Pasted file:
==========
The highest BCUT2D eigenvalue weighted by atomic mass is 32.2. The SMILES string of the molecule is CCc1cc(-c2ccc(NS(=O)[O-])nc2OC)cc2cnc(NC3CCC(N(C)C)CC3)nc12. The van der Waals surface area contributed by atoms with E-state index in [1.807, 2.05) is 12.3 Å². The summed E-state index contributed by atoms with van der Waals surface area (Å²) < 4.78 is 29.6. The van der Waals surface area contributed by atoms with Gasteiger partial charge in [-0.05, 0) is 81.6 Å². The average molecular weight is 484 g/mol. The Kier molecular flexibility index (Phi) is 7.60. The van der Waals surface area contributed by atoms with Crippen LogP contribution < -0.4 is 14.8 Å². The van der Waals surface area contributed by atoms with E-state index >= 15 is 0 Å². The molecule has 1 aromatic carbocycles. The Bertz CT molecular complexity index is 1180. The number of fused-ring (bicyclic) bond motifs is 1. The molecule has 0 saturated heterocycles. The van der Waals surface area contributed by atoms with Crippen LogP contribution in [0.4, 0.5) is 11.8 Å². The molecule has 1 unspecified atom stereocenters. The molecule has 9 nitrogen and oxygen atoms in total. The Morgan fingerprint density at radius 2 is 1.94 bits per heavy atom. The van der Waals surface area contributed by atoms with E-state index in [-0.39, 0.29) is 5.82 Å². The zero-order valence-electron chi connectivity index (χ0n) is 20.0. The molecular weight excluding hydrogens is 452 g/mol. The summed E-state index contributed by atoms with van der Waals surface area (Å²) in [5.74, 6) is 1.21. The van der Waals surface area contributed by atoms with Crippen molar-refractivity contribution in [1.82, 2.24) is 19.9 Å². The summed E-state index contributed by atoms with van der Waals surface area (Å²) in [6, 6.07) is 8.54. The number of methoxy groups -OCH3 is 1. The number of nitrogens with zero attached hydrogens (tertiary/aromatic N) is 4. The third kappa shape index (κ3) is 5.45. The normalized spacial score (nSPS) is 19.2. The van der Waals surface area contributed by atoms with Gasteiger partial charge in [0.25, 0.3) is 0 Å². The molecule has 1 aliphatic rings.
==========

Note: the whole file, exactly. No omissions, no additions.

The highest BCUT2D eigenvalue weighted by atomic mass is 32.2. The SMILES string of the molecule is CCc1cc(-c2ccc(NS(=O)[O-])nc2OC)cc2cnc(NC3CCC(N(C)C)CC3)nc12. The van der Waals surface area contributed by atoms with E-state index in [1.807, 2.05) is 12.3 Å². The summed E-state index contributed by atoms with van der Waals surface area (Å²) < 4.78 is 29.6. The van der Waals surface area contributed by atoms with Gasteiger partial charge in [-0.05, 0) is 81.6 Å². The average molecular weight is 484 g/mol. The Kier molecular flexibility index (Phi) is 7.60. The van der Waals surface area contributed by atoms with Crippen LogP contribution < -0.4 is 14.8 Å². The van der Waals surface area contributed by atoms with E-state index >= 15 is 0 Å². The molecule has 1 aromatic carbocycles. The Bertz CT molecular complexity index is 1180. The number of fused-ring (bicyclic) bond motifs is 1. The molecule has 0 saturated heterocycles. The van der Waals surface area contributed by atoms with Crippen LogP contribution in [0.4, 0.5) is 11.8 Å². The molecule has 1 unspecified atom stereocenters. The molecule has 9 nitrogen and oxygen atoms in total. The Morgan fingerprint density at radius 2 is 1.94 bits per heavy atom. The van der Waals surface area contributed by atoms with E-state index in [-0.39, 0.29) is 5.82 Å². The zero-order valence-electron chi connectivity index (χ0n) is 20.0. The molecular weight excluding hydrogens is 452 g/mol. The summed E-state index contributed by atoms with van der Waals surface area (Å²) in [5.74, 6) is 1.21. The van der Waals surface area contributed by atoms with Crippen molar-refractivity contribution in [1.82, 2.24) is 19.9 Å². The summed E-state index contributed by atoms with van der Waals surface area (Å²) in [6, 6.07) is 8.54. The number of methoxy groups -OCH3 is 1. The number of nitrogens with zero attached hydrogens (tertiary/aromatic N) is 4. The third kappa shape index (κ3) is 5.45. The normalized spacial score (nSPS) is 19.2. The van der Waals surface area contributed by atoms with Gasteiger partial charge in [0.25, 0.3) is 0 Å². The molecule has 1 aliphatic rings.